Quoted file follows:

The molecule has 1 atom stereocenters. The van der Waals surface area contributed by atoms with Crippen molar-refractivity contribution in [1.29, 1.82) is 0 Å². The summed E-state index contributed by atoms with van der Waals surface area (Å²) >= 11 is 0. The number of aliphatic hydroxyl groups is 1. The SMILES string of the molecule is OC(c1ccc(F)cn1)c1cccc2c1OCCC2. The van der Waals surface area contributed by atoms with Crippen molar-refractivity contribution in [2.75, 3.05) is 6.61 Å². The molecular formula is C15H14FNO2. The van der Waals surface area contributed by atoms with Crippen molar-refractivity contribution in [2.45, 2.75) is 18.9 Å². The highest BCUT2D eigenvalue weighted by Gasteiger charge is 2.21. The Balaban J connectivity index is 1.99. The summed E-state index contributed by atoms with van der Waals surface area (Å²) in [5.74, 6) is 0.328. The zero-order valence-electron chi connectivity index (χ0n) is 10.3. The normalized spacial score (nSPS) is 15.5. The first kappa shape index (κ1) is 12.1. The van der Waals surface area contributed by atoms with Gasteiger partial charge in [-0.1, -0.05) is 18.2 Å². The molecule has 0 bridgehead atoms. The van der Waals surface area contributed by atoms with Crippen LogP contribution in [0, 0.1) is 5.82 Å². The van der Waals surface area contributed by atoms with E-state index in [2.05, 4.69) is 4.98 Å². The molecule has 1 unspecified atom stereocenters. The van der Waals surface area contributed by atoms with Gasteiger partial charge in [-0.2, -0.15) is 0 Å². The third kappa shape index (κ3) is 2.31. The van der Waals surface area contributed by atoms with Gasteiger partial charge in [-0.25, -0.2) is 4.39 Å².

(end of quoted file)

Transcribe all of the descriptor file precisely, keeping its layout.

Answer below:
The molecule has 1 atom stereocenters. The van der Waals surface area contributed by atoms with Crippen molar-refractivity contribution in [1.29, 1.82) is 0 Å². The summed E-state index contributed by atoms with van der Waals surface area (Å²) >= 11 is 0. The number of aliphatic hydroxyl groups is 1. The SMILES string of the molecule is OC(c1ccc(F)cn1)c1cccc2c1OCCC2. The van der Waals surface area contributed by atoms with Crippen molar-refractivity contribution in [2.75, 3.05) is 6.61 Å². The molecular formula is C15H14FNO2. The van der Waals surface area contributed by atoms with Crippen molar-refractivity contribution in [2.45, 2.75) is 18.9 Å². The highest BCUT2D eigenvalue weighted by Gasteiger charge is 2.21. The Balaban J connectivity index is 1.99. The summed E-state index contributed by atoms with van der Waals surface area (Å²) in [5.74, 6) is 0.328. The zero-order valence-electron chi connectivity index (χ0n) is 10.3. The normalized spacial score (nSPS) is 15.5. The first kappa shape index (κ1) is 12.1. The van der Waals surface area contributed by atoms with Gasteiger partial charge in [-0.1, -0.05) is 18.2 Å². The molecule has 0 bridgehead atoms. The van der Waals surface area contributed by atoms with Crippen LogP contribution in [0, 0.1) is 5.82 Å². The van der Waals surface area contributed by atoms with E-state index in [2.05, 4.69) is 4.98 Å². The molecule has 1 unspecified atom stereocenters. The van der Waals surface area contributed by atoms with Gasteiger partial charge in [-0.2, -0.15) is 0 Å². The third kappa shape index (κ3) is 2.31. The van der Waals surface area contributed by atoms with Gasteiger partial charge in [-0.25, -0.2) is 4.39 Å².